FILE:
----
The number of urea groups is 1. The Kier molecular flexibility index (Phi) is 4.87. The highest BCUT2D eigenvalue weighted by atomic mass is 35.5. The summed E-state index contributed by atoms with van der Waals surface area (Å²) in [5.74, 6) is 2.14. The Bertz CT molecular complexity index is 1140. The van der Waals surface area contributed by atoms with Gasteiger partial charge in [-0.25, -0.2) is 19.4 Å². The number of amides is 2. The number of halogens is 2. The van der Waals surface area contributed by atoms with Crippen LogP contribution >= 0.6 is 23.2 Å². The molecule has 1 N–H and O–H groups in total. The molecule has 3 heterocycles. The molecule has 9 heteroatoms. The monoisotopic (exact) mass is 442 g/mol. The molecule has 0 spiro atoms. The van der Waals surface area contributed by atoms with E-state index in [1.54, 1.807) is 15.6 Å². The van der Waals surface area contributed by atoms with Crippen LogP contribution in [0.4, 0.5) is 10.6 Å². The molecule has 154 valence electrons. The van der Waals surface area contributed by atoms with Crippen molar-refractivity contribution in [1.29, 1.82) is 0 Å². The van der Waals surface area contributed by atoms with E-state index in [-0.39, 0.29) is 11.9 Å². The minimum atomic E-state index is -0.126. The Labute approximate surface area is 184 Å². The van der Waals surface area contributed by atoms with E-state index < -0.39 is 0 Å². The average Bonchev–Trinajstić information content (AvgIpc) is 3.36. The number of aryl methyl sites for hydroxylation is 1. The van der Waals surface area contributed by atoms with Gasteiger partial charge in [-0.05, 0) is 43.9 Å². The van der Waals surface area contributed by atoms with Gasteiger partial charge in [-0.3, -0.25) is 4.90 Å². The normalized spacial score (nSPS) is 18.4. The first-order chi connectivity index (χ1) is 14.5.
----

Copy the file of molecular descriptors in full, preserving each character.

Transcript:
The number of urea groups is 1. The Kier molecular flexibility index (Phi) is 4.87. The highest BCUT2D eigenvalue weighted by atomic mass is 35.5. The summed E-state index contributed by atoms with van der Waals surface area (Å²) in [5.74, 6) is 2.14. The Bertz CT molecular complexity index is 1140. The van der Waals surface area contributed by atoms with Gasteiger partial charge in [-0.25, -0.2) is 19.4 Å². The number of amides is 2. The number of halogens is 2. The van der Waals surface area contributed by atoms with Crippen LogP contribution >= 0.6 is 23.2 Å². The molecule has 1 N–H and O–H groups in total. The molecule has 3 heterocycles. The molecule has 9 heteroatoms. The monoisotopic (exact) mass is 442 g/mol. The molecule has 0 spiro atoms. The van der Waals surface area contributed by atoms with E-state index in [1.54, 1.807) is 15.6 Å². The van der Waals surface area contributed by atoms with Crippen LogP contribution in [0.4, 0.5) is 10.6 Å². The molecule has 154 valence electrons. The van der Waals surface area contributed by atoms with Crippen molar-refractivity contribution in [1.29, 1.82) is 0 Å². The van der Waals surface area contributed by atoms with E-state index in [-0.39, 0.29) is 11.9 Å². The minimum atomic E-state index is -0.126. The Labute approximate surface area is 184 Å². The van der Waals surface area contributed by atoms with E-state index < -0.39 is 0 Å². The average Bonchev–Trinajstić information content (AvgIpc) is 3.36. The number of aryl methyl sites for hydroxylation is 1. The van der Waals surface area contributed by atoms with Gasteiger partial charge in [-0.05, 0) is 43.9 Å². The van der Waals surface area contributed by atoms with Gasteiger partial charge in [-0.3, -0.25) is 4.90 Å². The normalized spacial score (nSPS) is 18.4. The first-order chi connectivity index (χ1) is 14.5.